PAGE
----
College of Liberal Arts & Social Sciences Theses and Dissertations

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Eros, mania, community, hierarchy, god/divine


This project is a dissertation about thinking at the limit of discourse. Such a project will attempt to frustrate the assumptions that logocentrism makes, i.e., thinking that is defined and delimited by the categories of discursive reasoning, while striving to reacquaint ourselves with the forgotten ground from which discursive thought emerges. While logocentric thought has been assumed to be at the core of Western philosophical thought originating in pre-Socratic thought until Nietzsche, my project will point to specific moments in the history of Western philosophy where thinkers have pushed against the boundaries of logocentrism from within. These thinkers strive to push discursive reasoning to the point where it breaks so that we can experience the limits of discourse.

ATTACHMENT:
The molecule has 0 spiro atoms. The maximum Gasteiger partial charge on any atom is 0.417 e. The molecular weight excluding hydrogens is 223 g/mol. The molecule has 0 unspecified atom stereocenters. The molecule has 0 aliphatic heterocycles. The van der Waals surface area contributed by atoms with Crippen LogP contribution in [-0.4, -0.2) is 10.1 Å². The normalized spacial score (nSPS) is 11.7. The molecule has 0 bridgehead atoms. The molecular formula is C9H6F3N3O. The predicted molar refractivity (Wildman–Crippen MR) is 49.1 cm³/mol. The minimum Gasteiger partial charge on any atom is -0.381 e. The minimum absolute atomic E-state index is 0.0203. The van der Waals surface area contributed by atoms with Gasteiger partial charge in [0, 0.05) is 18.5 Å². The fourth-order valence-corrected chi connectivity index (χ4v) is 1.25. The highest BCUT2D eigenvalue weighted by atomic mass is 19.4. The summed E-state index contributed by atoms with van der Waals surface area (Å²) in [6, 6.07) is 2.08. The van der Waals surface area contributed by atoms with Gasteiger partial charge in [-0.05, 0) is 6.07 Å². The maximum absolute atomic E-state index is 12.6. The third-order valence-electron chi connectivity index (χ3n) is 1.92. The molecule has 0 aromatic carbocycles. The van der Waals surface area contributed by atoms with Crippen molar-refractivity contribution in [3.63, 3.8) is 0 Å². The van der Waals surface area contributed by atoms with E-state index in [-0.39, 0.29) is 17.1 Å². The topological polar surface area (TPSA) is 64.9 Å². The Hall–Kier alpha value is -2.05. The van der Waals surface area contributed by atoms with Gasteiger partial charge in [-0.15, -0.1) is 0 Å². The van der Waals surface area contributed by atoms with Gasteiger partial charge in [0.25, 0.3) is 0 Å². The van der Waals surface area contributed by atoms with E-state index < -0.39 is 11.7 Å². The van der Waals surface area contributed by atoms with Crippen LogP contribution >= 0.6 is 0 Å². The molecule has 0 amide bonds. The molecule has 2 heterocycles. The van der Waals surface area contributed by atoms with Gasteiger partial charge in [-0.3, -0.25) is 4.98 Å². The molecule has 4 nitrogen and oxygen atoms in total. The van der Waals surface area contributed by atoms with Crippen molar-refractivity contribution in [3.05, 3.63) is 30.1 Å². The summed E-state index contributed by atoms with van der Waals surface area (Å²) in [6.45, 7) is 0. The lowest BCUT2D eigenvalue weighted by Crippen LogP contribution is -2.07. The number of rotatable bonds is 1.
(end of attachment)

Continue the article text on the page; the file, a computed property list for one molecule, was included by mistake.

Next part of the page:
The Platonic conception of eras and Dionysius the Areopagiate's via negativa will be used to reveal moments where these thinkers have felt compelled to think beyond what discourse can capture. I will also look to Heidegger's critique of the Aristotelian logos apophantikos and his own turn to poetic language to approach this topic will be used to reveal these moments in the rupture of a closed economy of discourse.